Leucospermum oleifolium is an erect, rounded shrub up to 1 m tall and about 1.5 m in diameter, with a single main stem. The inflorescences are about 4 cm across, in clusters of up to five individual flowerheads at the end of the branches. They open over an extended period of time with the result that one plant provides a colourful spectacle for about four months, from the middle of August to the end of December. The flowerheads open as a pale yellow, which soon turns orange and becomes a brilliant crimson with age.
The natural habitat of Leucospermum oleifolium is in the South-Western Cape, from the Du Toit's Kloof to the Caledon Swartberg. The plants often occur in extensive, dense stands, where they protect one another from prevailing winds. Together with the other fynbos plants a dense cover is established which prevents compaction, keeps the soil cool and reduces the rate of evaporation.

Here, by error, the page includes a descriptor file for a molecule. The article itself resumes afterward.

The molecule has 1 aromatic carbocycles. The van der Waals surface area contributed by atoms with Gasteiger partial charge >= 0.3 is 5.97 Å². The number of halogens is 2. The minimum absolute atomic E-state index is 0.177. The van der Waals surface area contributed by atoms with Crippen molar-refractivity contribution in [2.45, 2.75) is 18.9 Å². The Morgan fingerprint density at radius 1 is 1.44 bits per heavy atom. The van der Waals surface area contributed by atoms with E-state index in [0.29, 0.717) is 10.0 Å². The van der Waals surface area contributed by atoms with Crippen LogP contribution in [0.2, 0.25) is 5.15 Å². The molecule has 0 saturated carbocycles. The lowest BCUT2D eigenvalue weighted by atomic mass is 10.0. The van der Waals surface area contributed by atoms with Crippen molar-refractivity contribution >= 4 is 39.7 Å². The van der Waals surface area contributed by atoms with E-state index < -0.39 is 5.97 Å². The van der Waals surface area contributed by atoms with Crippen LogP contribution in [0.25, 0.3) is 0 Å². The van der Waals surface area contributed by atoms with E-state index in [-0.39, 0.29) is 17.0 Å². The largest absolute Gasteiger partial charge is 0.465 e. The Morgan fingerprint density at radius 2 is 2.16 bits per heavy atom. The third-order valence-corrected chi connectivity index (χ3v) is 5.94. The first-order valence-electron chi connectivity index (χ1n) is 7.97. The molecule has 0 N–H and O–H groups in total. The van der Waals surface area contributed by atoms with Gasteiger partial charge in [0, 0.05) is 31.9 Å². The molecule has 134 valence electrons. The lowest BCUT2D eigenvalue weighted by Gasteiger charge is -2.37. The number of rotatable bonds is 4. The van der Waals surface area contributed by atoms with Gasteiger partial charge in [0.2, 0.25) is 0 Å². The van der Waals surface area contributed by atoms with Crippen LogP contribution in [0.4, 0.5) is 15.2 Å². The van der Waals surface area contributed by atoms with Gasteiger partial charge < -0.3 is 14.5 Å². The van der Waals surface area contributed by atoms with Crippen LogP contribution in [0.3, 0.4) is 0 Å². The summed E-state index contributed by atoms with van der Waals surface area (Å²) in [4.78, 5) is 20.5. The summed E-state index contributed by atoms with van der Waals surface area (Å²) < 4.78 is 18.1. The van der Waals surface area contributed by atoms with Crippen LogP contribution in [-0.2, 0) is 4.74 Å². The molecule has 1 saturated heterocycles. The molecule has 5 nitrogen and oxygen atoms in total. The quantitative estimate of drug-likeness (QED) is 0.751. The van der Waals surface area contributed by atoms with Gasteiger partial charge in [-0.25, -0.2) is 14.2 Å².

Leucospermum oleifolium is particularly attractive planted in the foreground of a planting with taller Proteaceae like Leucospermum cordifolium, Leucadendron tinctum, or Protea neriifolia in the background. The flowers are excellent as cut flowers in a mixed arrangement.
Adapted from: Bean, A & Johns, A (2005). Stellenbosch to Hermanus: South African Wild Flower Guide 5. Cape Town: Botanical Society of South Africa. 170 – 171.